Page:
The fall of the Cyberspace myth - Towards the "Rethinking Digital Myths" conference

Institutional Communication Service

A dream of independence
One of the most representative documents of the cyberspace myth was written in Switzerland. More than two decades ago, John Perry Barlow, the founder of the Electronic Frontier Foundation, released his famous “Declaration of independence of Cyberspace”. This manifesto, published when Barlow was attending the World Economic Forum in Davos, is probably the most famous testimony of the myth of the internet as the elective environment for the emergence of a new social and democratic sphere.

As Barlow wrote in 1996:

“Governments of the Industrial World, you weary giants of flesh and steel, I come from Cyberspace, the new home of Mind. […] Cyberspace consists of transactions, relationships, and thought itself, arrayed like a standing wave in the web of our communications. Ours is a world that is both everywhere and nowhere, but it is not where bodies live. We are creating a world that all may enter without privilege or prejudice accorded by race, economic power, military force, or station of birth. We are creating a world where anyone, anywhere may express his or her beliefs, no matter how singular, without fear of being coerced into silence or conformity.”

Notably, the interconnected, independent and democratic society is the unfulfilled dream entailed in neologisms and concepts such as the network society and the collective intelligence that emerged in the 1990s. In the last decades the cyberspace myth has rapidly fallen down with the centralization of the internet architecture and the dominance of a few actors, the so called GAFAM, on the digital market. A world where “anyone, anywhere” may express her or his beliefs has become a world where, notwithstanding a considerable potential for individual and social expression, the public sphere is constantly threatened by disinformation and misinformation, by the risk of isolation, and by the potential violation of privacy and personal data.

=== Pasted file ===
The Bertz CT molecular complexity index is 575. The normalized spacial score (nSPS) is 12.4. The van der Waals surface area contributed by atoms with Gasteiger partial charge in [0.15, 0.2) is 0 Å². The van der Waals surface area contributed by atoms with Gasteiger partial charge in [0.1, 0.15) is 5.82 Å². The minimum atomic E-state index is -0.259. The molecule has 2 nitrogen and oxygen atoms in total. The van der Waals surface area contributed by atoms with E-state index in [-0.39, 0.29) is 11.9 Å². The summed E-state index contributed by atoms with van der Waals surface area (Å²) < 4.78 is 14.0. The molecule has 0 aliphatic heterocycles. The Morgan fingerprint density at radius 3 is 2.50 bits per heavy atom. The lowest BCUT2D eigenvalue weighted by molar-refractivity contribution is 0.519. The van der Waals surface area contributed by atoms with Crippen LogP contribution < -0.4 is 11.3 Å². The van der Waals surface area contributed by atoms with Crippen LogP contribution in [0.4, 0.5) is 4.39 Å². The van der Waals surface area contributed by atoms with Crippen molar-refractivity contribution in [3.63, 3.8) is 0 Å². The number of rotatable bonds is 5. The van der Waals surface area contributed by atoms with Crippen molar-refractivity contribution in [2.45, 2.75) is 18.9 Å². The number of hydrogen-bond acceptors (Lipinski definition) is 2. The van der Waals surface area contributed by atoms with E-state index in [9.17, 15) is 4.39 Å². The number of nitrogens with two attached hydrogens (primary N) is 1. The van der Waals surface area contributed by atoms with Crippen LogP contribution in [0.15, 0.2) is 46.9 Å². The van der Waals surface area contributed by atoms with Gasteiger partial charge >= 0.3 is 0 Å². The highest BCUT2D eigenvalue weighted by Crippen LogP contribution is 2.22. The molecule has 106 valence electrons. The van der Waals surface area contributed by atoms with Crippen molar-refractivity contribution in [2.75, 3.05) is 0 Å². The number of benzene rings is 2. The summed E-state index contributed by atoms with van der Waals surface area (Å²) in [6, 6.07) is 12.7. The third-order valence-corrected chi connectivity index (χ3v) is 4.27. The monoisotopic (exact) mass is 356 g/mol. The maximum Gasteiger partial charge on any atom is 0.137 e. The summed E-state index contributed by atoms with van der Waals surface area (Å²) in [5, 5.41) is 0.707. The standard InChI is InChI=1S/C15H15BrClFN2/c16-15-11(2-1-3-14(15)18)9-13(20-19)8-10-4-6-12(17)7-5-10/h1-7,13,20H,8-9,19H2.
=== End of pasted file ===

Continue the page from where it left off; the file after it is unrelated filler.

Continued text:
The heterogeneous and multicultural dimension of the Cyberspace, a space where different social and cultural actors would interact and dialogue without constraints, is also threatened by the new boundaries and walls raised by governments and commercial actors. As the critical turn in media and communication studies has aptly shown, the net has become a place in which the so called “bubbles” can confine personal opinions within narrow and familiar networks made of analogous profiles, while the public dimension of social media is constantly inhabited by forms of hate speech, by bots or fake profiles.

From the net dream to the net delusion
The Snowden case, in particular, has contributed extensively in bringing evidence about these developments. In particular, the Snowden case ringed the bell about the perils of governmental mass surveillance, the constant exploitation of citizens’ privacy, and illustrated the current profound militarization of the Internet. In particular, the Snowden’s revelations underlined the impossibility of looking at the Internet without considering the deep ramifications of the political economies of the physical world’s superpowers, and the US in particular. Moreover, the Snowden case contradicted those deterministic or “sublime” assumptions considering web technologies as eminently democratic or inherently leaning towards emancipatory politics. These attitudes were clearly hegemonic in occasion of the Arab Spring protests, where commercial platforms, such as Facebook or Twitter, were sometimes considered as the igniting fire, if not the raison d'être, of those social movements. Snowden brought evidence of that neglected “net delusion” that Evgeny Morozov had described in his first book: the “Cyberspace”, despite the sincerely visionary and positively utopian premises of its own “Declaration of Independence”, can actually be a place of quasi-total surveillance, weaponization and pervasive data-driven commercialization and exploitation of users’ privacy.

The Cambridge Analytica case, instead, contributed to the exposure of the bugs of today’s data economy. Although the issue was frequently exaggerated in its own journalistic coverage, it also brought evidence of how widespread data misuse can be in the context of what Shoshana Zuboff has described as “surveillance capitalism”. Moreover, Cambridge Analytica shown how interconnected are the commercial and political spheres of the major digital platforms and their business model. On top of these reflections, cases such as Snowden or Cambridge Analytica confirmed the urgency for a more critical overview and assessment of the benefits and perils of the “datafied society”.